Ian Rapoport reportedly reported that Carolina is signing RB Christian McCaffrey to a four-year $64 million contract extension. McCaffrey, the eighth overall pick in the 2017 draft (Aaron Jones was # 182), had two years left on his rookie deal – the NFL has a special rule for Top 10 draft picks, namely a fifth-year team option equal to the salary of the league’s transition tender during the player’s fourth season.
Last season another star running back made similar news: the Cowboys’ Ezekiel Elliott (# 4 overall in 2016 draft) signed an extension. The circumstances were quite different, however. In April, the Cowboys had picked up the fifth-year option of Zeke’s contract. Elliott then began holding out during training camp, demanding an extension. Owner Jerry Jones indicated he wouldn’t bow to such tactics, but on September 4 the parties signed a 6-year extension worth $90 million ($15M per year), with $50M guaranteed. This will keep Elliott under contract through the 2026 season, by which time he’ll be 31 years old. I doubt that Elliott, with his huge ego will still be a Cowboy six years from now.
Dallas also inked Amari Cooper to a five-year extension just weeks ago. It’s reportedly a five-year, $100 million deal that keeps the four-time Pro Bowl receiver in Dallas through the 2024 season. Add in DE Demarcus Lawrence’s 5-year deal at an average of $21 million per year, and you’ve got roughly 40 percent of the team’s payroll going to four guys. Yes, I think Jerry Jones, at age 77, has finally lost it.
But back to Green Bay, Aaron Jones is about to begin his final year under his original 4-year contract. I’m a little confused about those contract terms, though it seems to have been structured to pay less than $650,000 in each of the first three years, but then $2.133 million this season. That’s still chicken feed compared to Jones’s current projected worth, which has been estimated by various experts to be from $11 to $14 million per year.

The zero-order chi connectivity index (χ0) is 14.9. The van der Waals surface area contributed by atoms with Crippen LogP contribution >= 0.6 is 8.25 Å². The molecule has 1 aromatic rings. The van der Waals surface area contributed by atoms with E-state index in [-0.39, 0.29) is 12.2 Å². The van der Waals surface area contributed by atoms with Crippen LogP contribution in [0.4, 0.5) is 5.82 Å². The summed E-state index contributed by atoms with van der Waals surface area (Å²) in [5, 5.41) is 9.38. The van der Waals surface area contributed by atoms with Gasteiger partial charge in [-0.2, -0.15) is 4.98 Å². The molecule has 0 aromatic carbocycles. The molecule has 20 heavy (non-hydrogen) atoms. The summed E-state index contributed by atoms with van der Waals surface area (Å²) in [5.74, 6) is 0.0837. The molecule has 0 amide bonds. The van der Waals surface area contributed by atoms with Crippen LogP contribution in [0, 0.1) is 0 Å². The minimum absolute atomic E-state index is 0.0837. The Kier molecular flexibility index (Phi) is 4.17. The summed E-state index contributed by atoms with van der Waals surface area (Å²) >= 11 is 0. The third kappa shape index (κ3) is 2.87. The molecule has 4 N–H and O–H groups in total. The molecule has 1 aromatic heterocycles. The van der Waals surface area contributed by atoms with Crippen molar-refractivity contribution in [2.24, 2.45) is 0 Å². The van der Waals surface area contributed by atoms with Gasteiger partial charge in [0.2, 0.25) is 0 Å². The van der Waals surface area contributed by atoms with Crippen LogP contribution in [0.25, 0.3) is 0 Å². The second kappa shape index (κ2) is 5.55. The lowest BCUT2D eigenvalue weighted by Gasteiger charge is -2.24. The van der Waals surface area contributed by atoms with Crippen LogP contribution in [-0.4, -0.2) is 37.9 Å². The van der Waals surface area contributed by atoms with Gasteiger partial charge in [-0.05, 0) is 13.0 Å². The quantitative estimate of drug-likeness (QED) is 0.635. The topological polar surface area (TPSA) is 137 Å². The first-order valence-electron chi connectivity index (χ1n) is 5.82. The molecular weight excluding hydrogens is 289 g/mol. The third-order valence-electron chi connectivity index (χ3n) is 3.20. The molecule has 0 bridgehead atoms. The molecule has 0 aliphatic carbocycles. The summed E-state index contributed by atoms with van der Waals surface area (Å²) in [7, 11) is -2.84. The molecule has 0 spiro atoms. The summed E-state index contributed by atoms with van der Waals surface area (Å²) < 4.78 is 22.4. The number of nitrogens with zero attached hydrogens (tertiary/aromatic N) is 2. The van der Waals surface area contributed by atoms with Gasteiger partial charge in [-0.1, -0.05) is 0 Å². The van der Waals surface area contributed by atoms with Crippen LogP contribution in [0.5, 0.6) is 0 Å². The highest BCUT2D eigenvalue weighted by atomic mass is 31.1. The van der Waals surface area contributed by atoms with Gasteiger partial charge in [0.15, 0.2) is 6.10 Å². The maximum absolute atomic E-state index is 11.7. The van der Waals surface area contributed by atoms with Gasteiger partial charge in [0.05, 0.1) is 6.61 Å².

Money limitations aside, the crux of the issue is whether, going on four years now, the Packers truly and fairly value their star running back. To date, I’ve yet to see that they do. Coach McCarthy didn’t have a clue about Aaron’s abilities and value. Coach LaFleur has a much higher regard for him, though I still feel the team failed to reap the full benefits of Aaron’s talents last season.
It’s been reported that Jones and his agent are open to negotiating an extension. If this happens, he’ll be paid a handsome amount and with a sizable guarantee, though somewhat less annually than his projected value. I would think a 4-year extension, at $8 or $9 million annually, or three years at $10M, would be fair and doable. Jones will turn 26 in December.
Few TP readers need to be educated on the worth of Aaron Jones. Here’s a brief summary I did in February of Aaron’s exploits last season:
“Jones established the following career bests: most rushing yards in a season (1,084): most receiving yards in a season (474); most games played (all 16); most carries (236); most rushing TDs; most receiving TDs; most receptions (49); highest average yards per catch (9.7); longest reception (67 yards); and most TD receptions (3). Pro Football Focus rated Jones second best running back in the National Football Conference, ahead even of Minnesota’s Dalvin Cook.”
Aaron’s performance is still very much on an upward trajectory.
Not only does Jones deserve an extension, it’s a deal that needs to get done if the Packers are going to retain his services beyond 2020. If a deal is not consummated, and preferably during this preseason, I think that will signal Aaron’s departure from Green Bay at season’s end.
The stakes are high for the Packers – the team’s success over the next three or four years might well hinge on it.